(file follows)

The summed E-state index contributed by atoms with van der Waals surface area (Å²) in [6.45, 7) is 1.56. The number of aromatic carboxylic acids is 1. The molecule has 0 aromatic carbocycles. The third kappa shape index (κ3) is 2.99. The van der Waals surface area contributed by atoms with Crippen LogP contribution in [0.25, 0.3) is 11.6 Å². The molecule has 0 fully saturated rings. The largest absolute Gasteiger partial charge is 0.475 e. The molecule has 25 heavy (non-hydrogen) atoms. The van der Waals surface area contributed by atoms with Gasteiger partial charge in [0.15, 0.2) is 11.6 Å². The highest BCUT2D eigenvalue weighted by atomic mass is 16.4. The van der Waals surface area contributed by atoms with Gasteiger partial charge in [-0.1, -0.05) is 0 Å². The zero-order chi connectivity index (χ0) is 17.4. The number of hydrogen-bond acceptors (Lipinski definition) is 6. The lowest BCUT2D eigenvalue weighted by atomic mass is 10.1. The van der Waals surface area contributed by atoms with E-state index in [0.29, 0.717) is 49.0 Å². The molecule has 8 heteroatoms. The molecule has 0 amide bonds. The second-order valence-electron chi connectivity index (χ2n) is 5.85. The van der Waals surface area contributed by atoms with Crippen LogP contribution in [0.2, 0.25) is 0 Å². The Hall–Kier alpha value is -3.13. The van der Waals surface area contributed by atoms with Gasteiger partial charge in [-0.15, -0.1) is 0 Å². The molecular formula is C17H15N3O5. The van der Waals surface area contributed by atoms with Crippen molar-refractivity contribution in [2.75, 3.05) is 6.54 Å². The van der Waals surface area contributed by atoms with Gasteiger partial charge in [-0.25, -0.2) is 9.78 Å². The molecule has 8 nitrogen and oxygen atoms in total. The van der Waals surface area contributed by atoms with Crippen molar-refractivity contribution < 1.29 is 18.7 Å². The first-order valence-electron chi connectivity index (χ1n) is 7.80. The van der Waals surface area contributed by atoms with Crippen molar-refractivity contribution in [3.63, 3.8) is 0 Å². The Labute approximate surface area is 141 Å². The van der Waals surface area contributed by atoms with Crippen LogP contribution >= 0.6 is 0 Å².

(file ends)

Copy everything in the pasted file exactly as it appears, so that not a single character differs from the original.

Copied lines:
The summed E-state index contributed by atoms with van der Waals surface area (Å²) in [6.45, 7) is 1.56. The number of aromatic carboxylic acids is 1. The molecule has 0 aromatic carbocycles. The third kappa shape index (κ3) is 2.99. The van der Waals surface area contributed by atoms with Crippen LogP contribution in [0.25, 0.3) is 11.6 Å². The molecule has 0 fully saturated rings. The largest absolute Gasteiger partial charge is 0.475 e. The molecule has 25 heavy (non-hydrogen) atoms. The van der Waals surface area contributed by atoms with Gasteiger partial charge in [0.15, 0.2) is 11.6 Å². The highest BCUT2D eigenvalue weighted by atomic mass is 16.4. The van der Waals surface area contributed by atoms with Gasteiger partial charge in [-0.1, -0.05) is 0 Å². The zero-order chi connectivity index (χ0) is 17.4. The number of hydrogen-bond acceptors (Lipinski definition) is 6. The lowest BCUT2D eigenvalue weighted by atomic mass is 10.1. The van der Waals surface area contributed by atoms with E-state index in [0.29, 0.717) is 49.0 Å². The molecule has 8 heteroatoms. The molecule has 0 amide bonds. The second-order valence-electron chi connectivity index (χ2n) is 5.85. The van der Waals surface area contributed by atoms with Crippen LogP contribution in [0.2, 0.25) is 0 Å². The Hall–Kier alpha value is -3.13. The van der Waals surface area contributed by atoms with Gasteiger partial charge in [-0.15, -0.1) is 0 Å². The molecular formula is C17H15N3O5. The van der Waals surface area contributed by atoms with Crippen molar-refractivity contribution in [2.75, 3.05) is 6.54 Å². The van der Waals surface area contributed by atoms with Gasteiger partial charge in [-0.25, -0.2) is 9.78 Å². The molecule has 8 nitrogen and oxygen atoms in total. The van der Waals surface area contributed by atoms with Crippen molar-refractivity contribution < 1.29 is 18.7 Å². The first-order valence-electron chi connectivity index (χ1n) is 7.80. The van der Waals surface area contributed by atoms with Crippen molar-refractivity contribution in [3.63, 3.8) is 0 Å². The Labute approximate surface area is 141 Å². The van der Waals surface area contributed by atoms with Crippen LogP contribution >= 0.6 is 0 Å².